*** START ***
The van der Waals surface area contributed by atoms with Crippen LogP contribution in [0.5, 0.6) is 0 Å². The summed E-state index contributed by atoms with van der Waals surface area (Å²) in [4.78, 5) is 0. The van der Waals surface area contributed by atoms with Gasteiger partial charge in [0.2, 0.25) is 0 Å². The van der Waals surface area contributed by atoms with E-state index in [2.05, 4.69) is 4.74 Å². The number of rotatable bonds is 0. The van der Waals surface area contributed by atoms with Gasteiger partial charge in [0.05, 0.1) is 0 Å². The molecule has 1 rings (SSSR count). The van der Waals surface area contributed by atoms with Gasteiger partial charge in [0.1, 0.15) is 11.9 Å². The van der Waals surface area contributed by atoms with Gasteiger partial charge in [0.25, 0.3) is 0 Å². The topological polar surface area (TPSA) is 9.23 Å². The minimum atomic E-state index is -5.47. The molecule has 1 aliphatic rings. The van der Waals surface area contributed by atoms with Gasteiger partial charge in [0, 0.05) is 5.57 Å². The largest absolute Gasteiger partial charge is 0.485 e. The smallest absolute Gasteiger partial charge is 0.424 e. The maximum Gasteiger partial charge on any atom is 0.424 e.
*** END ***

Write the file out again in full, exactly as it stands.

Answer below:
The van der Waals surface area contributed by atoms with Crippen LogP contribution in [0.5, 0.6) is 0 Å². The summed E-state index contributed by atoms with van der Waals surface area (Å²) in [4.78, 5) is 0. The van der Waals surface area contributed by atoms with Gasteiger partial charge in [0.2, 0.25) is 0 Å². The van der Waals surface area contributed by atoms with E-state index in [2.05, 4.69) is 4.74 Å². The number of rotatable bonds is 0. The van der Waals surface area contributed by atoms with Gasteiger partial charge in [0.05, 0.1) is 0 Å². The molecule has 1 rings (SSSR count). The van der Waals surface area contributed by atoms with Gasteiger partial charge in [0.1, 0.15) is 11.9 Å². The van der Waals surface area contributed by atoms with Gasteiger partial charge in [0.25, 0.3) is 0 Å². The topological polar surface area (TPSA) is 9.23 Å². The minimum atomic E-state index is -5.47. The molecule has 1 aliphatic rings. The van der Waals surface area contributed by atoms with Gasteiger partial charge in [0, 0.05) is 5.57 Å². The largest absolute Gasteiger partial charge is 0.485 e. The smallest absolute Gasteiger partial charge is 0.424 e. The maximum Gasteiger partial charge on any atom is 0.424 e.